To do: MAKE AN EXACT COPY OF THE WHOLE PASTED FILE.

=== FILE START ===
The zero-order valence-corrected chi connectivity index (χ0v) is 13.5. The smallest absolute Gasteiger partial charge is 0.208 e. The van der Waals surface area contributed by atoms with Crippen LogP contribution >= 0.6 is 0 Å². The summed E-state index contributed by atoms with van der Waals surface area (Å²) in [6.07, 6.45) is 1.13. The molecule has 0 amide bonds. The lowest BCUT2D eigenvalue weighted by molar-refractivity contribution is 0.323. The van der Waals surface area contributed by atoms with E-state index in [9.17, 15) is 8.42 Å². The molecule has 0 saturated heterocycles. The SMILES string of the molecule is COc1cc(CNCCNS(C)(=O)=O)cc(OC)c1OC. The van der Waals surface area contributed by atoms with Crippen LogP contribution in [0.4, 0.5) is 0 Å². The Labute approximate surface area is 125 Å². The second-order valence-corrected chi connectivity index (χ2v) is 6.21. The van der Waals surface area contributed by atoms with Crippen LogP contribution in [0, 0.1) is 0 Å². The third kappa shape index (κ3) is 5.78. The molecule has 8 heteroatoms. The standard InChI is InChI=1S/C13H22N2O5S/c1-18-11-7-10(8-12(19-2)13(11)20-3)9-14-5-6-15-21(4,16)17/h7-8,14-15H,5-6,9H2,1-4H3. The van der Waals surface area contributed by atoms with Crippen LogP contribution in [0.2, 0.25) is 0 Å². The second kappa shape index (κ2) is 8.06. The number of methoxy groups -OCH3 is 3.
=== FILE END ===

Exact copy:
The zero-order valence-corrected chi connectivity index (χ0v) is 13.5. The smallest absolute Gasteiger partial charge is 0.208 e. The van der Waals surface area contributed by atoms with Crippen LogP contribution >= 0.6 is 0 Å². The summed E-state index contributed by atoms with van der Waals surface area (Å²) in [6.07, 6.45) is 1.13. The molecule has 0 amide bonds. The lowest BCUT2D eigenvalue weighted by molar-refractivity contribution is 0.323. The van der Waals surface area contributed by atoms with E-state index in [9.17, 15) is 8.42 Å². The molecule has 0 saturated heterocycles. The SMILES string of the molecule is COc1cc(CNCCNS(C)(=O)=O)cc(OC)c1OC. The van der Waals surface area contributed by atoms with Crippen LogP contribution in [0.4, 0.5) is 0 Å². The Labute approximate surface area is 125 Å². The second-order valence-corrected chi connectivity index (χ2v) is 6.21. The van der Waals surface area contributed by atoms with Crippen LogP contribution in [0, 0.1) is 0 Å². The third kappa shape index (κ3) is 5.78. The molecule has 8 heteroatoms. The standard InChI is InChI=1S/C13H22N2O5S/c1-18-11-7-10(8-12(19-2)13(11)20-3)9-14-5-6-15-21(4,16)17/h7-8,14-15H,5-6,9H2,1-4H3. The van der Waals surface area contributed by atoms with Crippen LogP contribution in [0.2, 0.25) is 0 Å². The second kappa shape index (κ2) is 8.06. The number of methoxy groups -OCH3 is 3.